Monday, 22 November 2010

Henry Moore

Henry Moore. Tube Shelter Perspective. The Liverpool Street Extension. 1940-1941.

I really wasn't that interested in Henry Moore's sculptures, which I had to study in college, so was strangely put off by them. But one evening, I was watching the Culture Show on BBC 2 and it was all about art in the Second World War.
One artist that came up a lot was Henry Moore's drawings of air raid shelters, or in this case, one of many tube stations that was used as air raids, Liverpool Street.
Ever since seeing these images, Moore has become alot more interesting to me than before.
He has captured the cramped conditions that people had to cope with, with hardly any room to move and also has captured how dark and depressing these places would have been.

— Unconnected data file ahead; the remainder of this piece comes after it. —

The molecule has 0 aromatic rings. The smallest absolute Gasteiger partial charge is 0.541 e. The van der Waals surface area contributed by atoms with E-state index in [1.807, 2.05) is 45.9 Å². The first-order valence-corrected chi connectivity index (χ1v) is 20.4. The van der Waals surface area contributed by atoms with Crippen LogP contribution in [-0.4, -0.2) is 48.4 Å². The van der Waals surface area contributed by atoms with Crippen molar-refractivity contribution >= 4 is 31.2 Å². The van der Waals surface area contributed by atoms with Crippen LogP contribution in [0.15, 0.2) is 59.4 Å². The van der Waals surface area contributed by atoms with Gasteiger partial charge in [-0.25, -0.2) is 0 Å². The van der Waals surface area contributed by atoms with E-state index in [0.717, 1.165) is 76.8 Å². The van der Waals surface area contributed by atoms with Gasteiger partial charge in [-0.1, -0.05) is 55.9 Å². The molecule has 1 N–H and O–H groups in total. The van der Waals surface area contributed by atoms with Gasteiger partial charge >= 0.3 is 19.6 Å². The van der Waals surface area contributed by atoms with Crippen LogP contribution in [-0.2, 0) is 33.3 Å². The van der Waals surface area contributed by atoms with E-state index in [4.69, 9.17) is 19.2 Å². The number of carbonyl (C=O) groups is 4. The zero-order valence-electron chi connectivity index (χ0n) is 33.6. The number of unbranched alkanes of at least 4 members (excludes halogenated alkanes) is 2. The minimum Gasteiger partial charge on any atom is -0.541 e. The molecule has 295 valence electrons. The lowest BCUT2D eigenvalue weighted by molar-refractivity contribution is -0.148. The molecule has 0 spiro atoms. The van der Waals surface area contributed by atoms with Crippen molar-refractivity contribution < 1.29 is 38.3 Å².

I really like how Moore has sketched the people. He hasn't used much detail but used shape more than anything. They appear almost ghostly and a shadow of their former selves.
The people look sad... which of course they had many reasons to be, but the artist has decided to capture this as they seem, but many artists draw and produce works that show the people in the war happy and ready to fight.
There is a sense of innocence and sadness which Moore has captured with the use of colour. The main colours used are black and shocks of white and yellow. The more one looks at this piece, you feel like you are being pulled into it, it is rather haunting.

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